The two main chapters of my professional life have been a decade close to the top of political journalism; and a decade close to the top of politics. During that time my respect for the media has fallen and my respect for politics and the political process has risen.
I was a tough-minded journalist. But I always respected politics, and did not make the assumption that everyone in politics is in it for venal reasons. An editor once said to me: what are you complaining about? We kick the Tories just as hard as we kick you, as if balance was rubbishing the Government one week and the Opposition the next. This doesn't mean mistakes aren't made, but politics is tougher and more rewarding when you get it right as, more often than not, this Government has done. It is not happenstance, but politics that has delivered economic stability and record investment in our schools and hospitals.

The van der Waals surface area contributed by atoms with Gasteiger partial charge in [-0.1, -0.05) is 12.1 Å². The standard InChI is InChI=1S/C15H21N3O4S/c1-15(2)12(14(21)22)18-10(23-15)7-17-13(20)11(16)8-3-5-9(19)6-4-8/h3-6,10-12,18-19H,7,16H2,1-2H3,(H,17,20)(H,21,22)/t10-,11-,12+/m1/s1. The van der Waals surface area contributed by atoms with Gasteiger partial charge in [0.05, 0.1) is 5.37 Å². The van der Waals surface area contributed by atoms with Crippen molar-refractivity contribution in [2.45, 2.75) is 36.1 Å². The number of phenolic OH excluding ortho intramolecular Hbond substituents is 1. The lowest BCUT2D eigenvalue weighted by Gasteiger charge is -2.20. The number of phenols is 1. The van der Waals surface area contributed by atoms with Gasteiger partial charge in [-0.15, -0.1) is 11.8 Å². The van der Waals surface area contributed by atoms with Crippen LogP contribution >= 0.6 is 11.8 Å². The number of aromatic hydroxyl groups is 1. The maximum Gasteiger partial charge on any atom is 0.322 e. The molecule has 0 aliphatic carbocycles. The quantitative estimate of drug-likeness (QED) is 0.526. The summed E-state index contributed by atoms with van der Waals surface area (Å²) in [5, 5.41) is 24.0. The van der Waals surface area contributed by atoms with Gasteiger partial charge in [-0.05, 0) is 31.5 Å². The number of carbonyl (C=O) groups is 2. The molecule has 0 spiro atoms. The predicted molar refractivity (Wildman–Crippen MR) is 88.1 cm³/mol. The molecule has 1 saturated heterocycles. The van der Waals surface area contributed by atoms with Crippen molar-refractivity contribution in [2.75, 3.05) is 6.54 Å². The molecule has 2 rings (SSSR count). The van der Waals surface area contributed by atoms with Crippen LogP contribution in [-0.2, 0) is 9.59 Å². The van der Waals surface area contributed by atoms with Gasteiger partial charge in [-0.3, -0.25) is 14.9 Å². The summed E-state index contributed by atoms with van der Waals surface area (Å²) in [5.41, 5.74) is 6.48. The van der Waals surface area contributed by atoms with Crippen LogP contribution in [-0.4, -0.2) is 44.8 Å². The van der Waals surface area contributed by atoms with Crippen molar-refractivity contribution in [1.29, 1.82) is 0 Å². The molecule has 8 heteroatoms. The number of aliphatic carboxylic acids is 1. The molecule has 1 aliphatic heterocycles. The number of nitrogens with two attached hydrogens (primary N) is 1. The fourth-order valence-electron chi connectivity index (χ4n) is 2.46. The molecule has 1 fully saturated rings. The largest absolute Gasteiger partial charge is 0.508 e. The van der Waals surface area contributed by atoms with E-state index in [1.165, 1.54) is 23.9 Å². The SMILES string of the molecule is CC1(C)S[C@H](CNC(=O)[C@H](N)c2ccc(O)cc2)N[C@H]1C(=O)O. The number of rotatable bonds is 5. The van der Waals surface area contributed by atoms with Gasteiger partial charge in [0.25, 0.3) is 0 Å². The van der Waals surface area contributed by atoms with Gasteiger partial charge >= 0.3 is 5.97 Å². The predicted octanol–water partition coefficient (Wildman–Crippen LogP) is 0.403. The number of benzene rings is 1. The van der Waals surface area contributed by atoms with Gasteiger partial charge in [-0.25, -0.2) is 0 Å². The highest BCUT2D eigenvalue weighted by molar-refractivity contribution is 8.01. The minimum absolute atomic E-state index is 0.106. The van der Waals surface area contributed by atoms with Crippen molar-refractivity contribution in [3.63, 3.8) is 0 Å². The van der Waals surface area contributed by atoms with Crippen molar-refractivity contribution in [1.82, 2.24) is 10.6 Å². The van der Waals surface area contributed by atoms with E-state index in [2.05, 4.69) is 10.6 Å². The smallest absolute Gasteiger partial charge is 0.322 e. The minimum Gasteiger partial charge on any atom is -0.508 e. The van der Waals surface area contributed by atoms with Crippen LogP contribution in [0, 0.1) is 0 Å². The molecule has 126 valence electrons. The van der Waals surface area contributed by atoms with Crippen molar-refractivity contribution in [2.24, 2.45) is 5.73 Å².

It is a paradox that we have more media coverage of politics but less understanding. The two-way, in which reporters explain to the presenter in the studio what is going on, was meant to be the way that politics was made simple and interesting for the public. But its sub-text has become: don't listen to them, listen to what I'm telling you about what they really mean. Journalism becomes Jeremy Paxman interviewing Martha Carney about what Mark Mardell said to Huw Edwards about the John Humphrys/Andrew Marr two-way that morning on something in the papers about something a politician is supposed to have said.
Both politics and media have to be more straightforward and accepting of each other's role, and able to enter into a dialogue without each side feeling they have to view the other as sub-human.
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